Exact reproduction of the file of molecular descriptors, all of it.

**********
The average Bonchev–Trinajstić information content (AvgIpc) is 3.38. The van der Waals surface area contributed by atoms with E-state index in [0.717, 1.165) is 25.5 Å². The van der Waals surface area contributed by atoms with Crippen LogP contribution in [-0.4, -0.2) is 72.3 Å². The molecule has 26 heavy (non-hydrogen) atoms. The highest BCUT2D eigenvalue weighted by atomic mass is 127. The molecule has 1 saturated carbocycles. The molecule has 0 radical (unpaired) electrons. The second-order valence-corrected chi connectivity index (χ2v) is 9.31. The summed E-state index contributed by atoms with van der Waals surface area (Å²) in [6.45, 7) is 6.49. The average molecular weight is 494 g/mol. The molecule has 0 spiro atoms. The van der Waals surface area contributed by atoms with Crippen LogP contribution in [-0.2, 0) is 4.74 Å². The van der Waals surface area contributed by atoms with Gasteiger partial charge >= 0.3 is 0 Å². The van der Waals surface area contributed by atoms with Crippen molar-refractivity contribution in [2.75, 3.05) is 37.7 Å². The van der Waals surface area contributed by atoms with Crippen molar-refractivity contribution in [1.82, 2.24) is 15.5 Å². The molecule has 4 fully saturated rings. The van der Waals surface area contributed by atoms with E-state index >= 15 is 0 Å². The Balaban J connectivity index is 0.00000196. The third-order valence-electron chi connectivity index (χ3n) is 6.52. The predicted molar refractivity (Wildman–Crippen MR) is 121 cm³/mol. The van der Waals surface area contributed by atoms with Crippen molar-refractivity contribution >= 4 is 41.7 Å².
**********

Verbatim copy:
The average Bonchev–Trinajstić information content (AvgIpc) is 3.38. The van der Waals surface area contributed by atoms with E-state index in [0.717, 1.165) is 25.5 Å². The van der Waals surface area contributed by atoms with Crippen LogP contribution in [-0.4, -0.2) is 72.3 Å². The molecule has 26 heavy (non-hydrogen) atoms. The highest BCUT2D eigenvalue weighted by atomic mass is 127. The molecule has 1 saturated carbocycles. The molecule has 0 radical (unpaired) electrons. The second-order valence-corrected chi connectivity index (χ2v) is 9.31. The summed E-state index contributed by atoms with van der Waals surface area (Å²) in [6.45, 7) is 6.49. The average molecular weight is 494 g/mol. The molecule has 0 spiro atoms. The van der Waals surface area contributed by atoms with Crippen LogP contribution in [-0.2, 0) is 4.74 Å². The van der Waals surface area contributed by atoms with Gasteiger partial charge >= 0.3 is 0 Å². The van der Waals surface area contributed by atoms with Crippen molar-refractivity contribution in [2.75, 3.05) is 37.7 Å². The van der Waals surface area contributed by atoms with Crippen molar-refractivity contribution in [1.82, 2.24) is 15.5 Å². The molecule has 4 fully saturated rings. The van der Waals surface area contributed by atoms with E-state index >= 15 is 0 Å². The Balaban J connectivity index is 0.00000196. The third-order valence-electron chi connectivity index (χ3n) is 6.52. The predicted molar refractivity (Wildman–Crippen MR) is 121 cm³/mol. The van der Waals surface area contributed by atoms with Crippen molar-refractivity contribution >= 4 is 41.7 Å².